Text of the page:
Congressional Authority to Limit U.S. Military Operations in Iraq [January 29, 2007] [open pdf - 155KB]
"President Bush's announced plan to increase the number of troops participating in military operations in Iraq has raised questions regarding Congress's authority to limit or possibly terminate the U.S. military role in Iraq. It has been suggested that the President's role as Commander-in-Chief of the Armed Forces provides sufficient authority for his deployment of additional troops, and any efforts on the part of Congress to intervene could represent an unconstitutional violation of separation-of-powers principles. While even proponents of strong executive prerogative in matters of war appear to concede that it is within Congress's authority to cut off funding entirely for a military operation, it has been suggested that spending measures that restrict but do not end financial support for the war in Iraq would amount to an 'unconstitutional condition.' The question may turn on whether the President's proposal is a purely operational decision committed to the President in his role as Commander-in-Chief, or whether congressional action to prevent the carrying out of the proposal is a valid exercise of Congress's authority to allocate resources using its war powers and power of the purse."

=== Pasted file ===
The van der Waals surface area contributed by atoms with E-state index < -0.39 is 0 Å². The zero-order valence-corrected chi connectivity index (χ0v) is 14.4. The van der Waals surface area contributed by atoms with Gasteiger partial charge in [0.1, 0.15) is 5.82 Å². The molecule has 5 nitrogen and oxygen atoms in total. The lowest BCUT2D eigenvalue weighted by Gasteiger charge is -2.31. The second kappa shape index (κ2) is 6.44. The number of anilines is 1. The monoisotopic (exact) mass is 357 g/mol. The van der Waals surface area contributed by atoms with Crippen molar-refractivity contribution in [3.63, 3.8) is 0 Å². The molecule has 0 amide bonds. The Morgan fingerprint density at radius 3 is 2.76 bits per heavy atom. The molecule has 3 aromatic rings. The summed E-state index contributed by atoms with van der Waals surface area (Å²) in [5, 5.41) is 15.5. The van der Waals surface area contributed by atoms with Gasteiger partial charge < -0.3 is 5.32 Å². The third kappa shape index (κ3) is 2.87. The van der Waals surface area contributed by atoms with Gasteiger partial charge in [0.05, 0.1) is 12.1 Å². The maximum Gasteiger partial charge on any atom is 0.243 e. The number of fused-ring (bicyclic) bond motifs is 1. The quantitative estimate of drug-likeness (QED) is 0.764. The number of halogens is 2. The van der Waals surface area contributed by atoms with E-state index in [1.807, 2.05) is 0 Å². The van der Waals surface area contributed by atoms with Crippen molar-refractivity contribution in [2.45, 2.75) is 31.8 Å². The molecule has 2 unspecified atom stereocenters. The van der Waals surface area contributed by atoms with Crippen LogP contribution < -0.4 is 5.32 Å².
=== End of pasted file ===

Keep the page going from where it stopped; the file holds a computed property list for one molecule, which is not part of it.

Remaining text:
CRS Report for Congress, RL33837
U.S. Department of State, Foreign Press Centers: http://fpc.state.gov/